All data were collected between April and May by the same trained team, during a single visit. Anthropometric measurements were carried out initially, followed by the physical performance tests. Data collection was organized in the form of a circuit. When passing through all anthropometric stations, judokas performed warm-up exercises under the guidance of a trainee researcher before undertaking stations in the following order: (1) multi-stage fitness test; (2) 2 kg standing medicine ball throw; (3) standing broad jump; (4) 10 x 5 m shuttle-run; (5) sit-ups; (6) handgrip strength with a dynamometer; and (7) a line-drill test.

Statistical analysis

Descriptive statistics (ranges, means, standard deviations and 95% confidence intervals) were used for delineating the anthropometric profiles, physical fitness, and maturational status of judokas. Means, 95% confidence intervals and standard deviations were used to characterize the age groups, while means and standard deviations were calculated within the maturity groups. The Kolmogorov-Smirnov test was used to test normality of the total sample and appropriate log transformations (log 10) were adopted to normalize distributions.

The independent effects of chronological age and maturity on the anthropometric and physical performance variables were tested using multivariate analyses of variance (MANOVA), with analyses of variance (one-way ANOVA) performed when significance was detected. To determine the effect of age, a Bonferroni post hoc test was used to verify which age groups differed significantly. Age and maturity combined effects were assessed using a two-way MANOVA. A multivariate analysis of covariance (MANCOVA) was used to verify the independent effects of chronological age and maturity status on the dependent variables when controlling for maturity and age, respectively. Data were analyzed using IBM SPSS 22.0 (SPSS, Inc., Chicago, IL). The level of significance was set at p ≤ 0.05.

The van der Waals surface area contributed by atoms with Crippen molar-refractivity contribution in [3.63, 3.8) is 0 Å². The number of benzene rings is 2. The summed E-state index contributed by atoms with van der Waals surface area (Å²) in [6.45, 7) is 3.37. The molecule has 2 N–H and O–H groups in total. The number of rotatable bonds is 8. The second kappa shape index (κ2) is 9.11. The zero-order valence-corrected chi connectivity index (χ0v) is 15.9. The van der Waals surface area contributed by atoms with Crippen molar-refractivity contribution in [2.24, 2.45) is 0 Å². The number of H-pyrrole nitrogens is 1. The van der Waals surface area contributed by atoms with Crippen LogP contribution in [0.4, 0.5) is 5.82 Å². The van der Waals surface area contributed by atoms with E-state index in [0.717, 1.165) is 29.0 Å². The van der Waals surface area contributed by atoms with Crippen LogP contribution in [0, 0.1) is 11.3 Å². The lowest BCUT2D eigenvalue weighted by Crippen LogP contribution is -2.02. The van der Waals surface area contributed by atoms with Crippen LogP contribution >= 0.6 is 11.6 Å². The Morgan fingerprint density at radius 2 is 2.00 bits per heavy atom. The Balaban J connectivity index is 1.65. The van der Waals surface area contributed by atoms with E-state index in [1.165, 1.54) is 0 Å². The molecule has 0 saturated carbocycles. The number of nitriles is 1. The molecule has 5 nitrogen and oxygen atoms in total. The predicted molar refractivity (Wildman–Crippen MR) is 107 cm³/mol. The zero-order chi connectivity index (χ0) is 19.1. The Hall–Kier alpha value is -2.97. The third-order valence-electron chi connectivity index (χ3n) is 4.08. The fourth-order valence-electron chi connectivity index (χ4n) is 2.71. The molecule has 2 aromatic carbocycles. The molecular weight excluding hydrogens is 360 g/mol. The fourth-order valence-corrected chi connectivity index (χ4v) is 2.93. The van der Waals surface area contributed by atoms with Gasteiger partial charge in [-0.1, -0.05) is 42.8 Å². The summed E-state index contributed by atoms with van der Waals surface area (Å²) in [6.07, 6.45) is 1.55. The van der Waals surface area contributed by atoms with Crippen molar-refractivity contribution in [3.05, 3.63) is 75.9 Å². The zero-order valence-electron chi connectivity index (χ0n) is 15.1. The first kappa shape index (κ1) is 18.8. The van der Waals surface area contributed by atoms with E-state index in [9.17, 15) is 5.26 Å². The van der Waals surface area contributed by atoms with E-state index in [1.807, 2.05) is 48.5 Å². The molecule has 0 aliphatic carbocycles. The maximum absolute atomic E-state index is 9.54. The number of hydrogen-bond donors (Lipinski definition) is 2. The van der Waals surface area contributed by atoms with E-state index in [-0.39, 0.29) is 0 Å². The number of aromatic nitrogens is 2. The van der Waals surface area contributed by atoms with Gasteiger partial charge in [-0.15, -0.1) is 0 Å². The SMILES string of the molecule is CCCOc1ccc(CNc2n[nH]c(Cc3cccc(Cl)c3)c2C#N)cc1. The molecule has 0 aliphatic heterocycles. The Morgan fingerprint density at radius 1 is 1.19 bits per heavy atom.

Results

The descriptive statistics for the total sample and the results of the normality tests are presented in Table 1.

Descriptive statistics for the total sample and test of normality (n = 67).

Variables Range Mean Standard deviation Kolmogorov-Smirnov


Minimum Maximum Value 95%CI Value p
Chronological age (years) 11.01 14,70 12.54 12.30 to 12,78 0.99 - -
Predicted mature stature (cm) 161.9 198.3 182.6 180.2 to 184.3 7.2 - -
Attained PMS (%) 77.0 94.0 84.4 83.2 to 85.5 4.7 - -
Training experience (years) 1 9 3.33 2.74 to 3.91 2.40 - -
Body mass (kg) 27.6 79.6 47.6 44.7 to 50.5 11.2 0.102 0.081
Fat mass (kg) 2.1 34.4 9.6 8.0 to 11.1 6.3 0.150 < 0.01
Fat free mass (kg) 25.5 65.1 38.0 36.1 to 39.9 7.8 0.099 0.173
Stature (cm) 134.8 176.5 154.0 151.6 to 156.4 9.9 0.075 0.200
Sitting height (cm) 71.5 93.2 80.0 78.8 to 81.2 5.1 0.078 0.200
Arm span (cm) 133.0 180.0 154.1 151.5 to 156.7 10.8 0.060 0.200
Superior members length (cm) 36.2 70.8q 60.2 58.9 to 61.5 5.4 0.086 0.200
Hand length (cm) 14.1 21.3 16.9 16.5 to 17.2 1.5 0.074 0.200
Inferior members length (cm) 60.3 85.5 74.0 72.7 to 75.4 5.5 0.057 0.200
Foot length (cm) 20.1 29.0 24.4 24.0 to 24.9 2.0 0.098 0.185
Arm circumference (cm) 19.0 36.0 25.3 24.5 to 26.1 3.3 0.068 0.200
Calf circumference (cm) 27.0 40.1 32.6 31.8 to 33.4 3.3 0.071 0.200